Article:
Swiss cement maker Holcim has beaten expectations to report a large jump in first half profits boosted by strong growth across all its regions and the acquisition of Midlands group Aggregate Industries.
The firm said net income attributable to shareholders rose 82.6 per cent to £286.6 million helped by the consolidation of Aggregate.
Holcim, which is the world's second biggest cement maker, completed the £1.8 billion purchase of the Leicestershire-based company earlier this year.
Aggregate's UK operation also includes Bradstone garden products, Charcon landscaping and the Masterblock concrete block division. It employs 10,000 in total, about 1,000 of them in the Midlands.
Bank Leu analyst Patrick Appenzeller said: "They ( Holcim) saw very nice growth in all regions in the second quarter."
Bad weather in the first quarter had dampened construction activity in Europe, but the firm, which is active in more than 70 countries, reported a 35.2 per cent rise in operating profit in the first six months to £639 million.
Sales increased by £3.97 billion, up 24.6 per cent.
With its solid earnings, Holcim follows in the footsteps of rivals Lafarge, the industry leader, and Mexico's Cemex, which have reported higher results.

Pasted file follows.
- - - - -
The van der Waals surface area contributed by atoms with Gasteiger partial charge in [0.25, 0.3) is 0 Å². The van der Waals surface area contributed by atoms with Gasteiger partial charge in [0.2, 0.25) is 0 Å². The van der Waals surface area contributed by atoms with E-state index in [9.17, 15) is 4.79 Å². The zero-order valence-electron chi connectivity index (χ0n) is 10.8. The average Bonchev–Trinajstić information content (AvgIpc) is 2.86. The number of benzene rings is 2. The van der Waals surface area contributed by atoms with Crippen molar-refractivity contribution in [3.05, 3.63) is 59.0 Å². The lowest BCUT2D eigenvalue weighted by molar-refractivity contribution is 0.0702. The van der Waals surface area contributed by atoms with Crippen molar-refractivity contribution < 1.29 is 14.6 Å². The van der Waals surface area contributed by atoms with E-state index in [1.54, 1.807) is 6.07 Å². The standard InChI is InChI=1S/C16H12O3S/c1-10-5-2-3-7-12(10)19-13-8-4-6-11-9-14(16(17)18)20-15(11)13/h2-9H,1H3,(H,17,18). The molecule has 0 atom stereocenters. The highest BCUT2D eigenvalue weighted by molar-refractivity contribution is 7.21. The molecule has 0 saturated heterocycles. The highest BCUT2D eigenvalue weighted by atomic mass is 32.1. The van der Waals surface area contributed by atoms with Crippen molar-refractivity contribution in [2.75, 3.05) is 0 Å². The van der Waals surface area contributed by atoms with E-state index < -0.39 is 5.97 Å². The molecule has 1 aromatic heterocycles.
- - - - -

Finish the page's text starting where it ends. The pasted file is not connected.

Mr Appenzeller said: " Aggregate was great, and of course it also confirms that it was a good acquisition at the right time."
Aggregate makes asphalt and precast concrete products as well ready-mixed concrete.
It helped Holcim to diversify from cement, while giving the company a UK presence and expanding its US business.
Holcim chief executive Markus Akermann said the integration of Aggregate was on track.
Looking ahead, he said the firm expected to see an improvement in results and was likely to report internal operating EBITDA (earnings before interest, tax, depreciation and ammortisation) growth above a long-term average of five per cent.
The group has benefited from a pick-up in demand for its cement and concrete in North America and parts of Europe while building activity has been increasing on the back of a global economic recovery.
But Mr Akermann remained cautious about rising energy costs, which he fully expected to account for ten per cent of full-year net sales.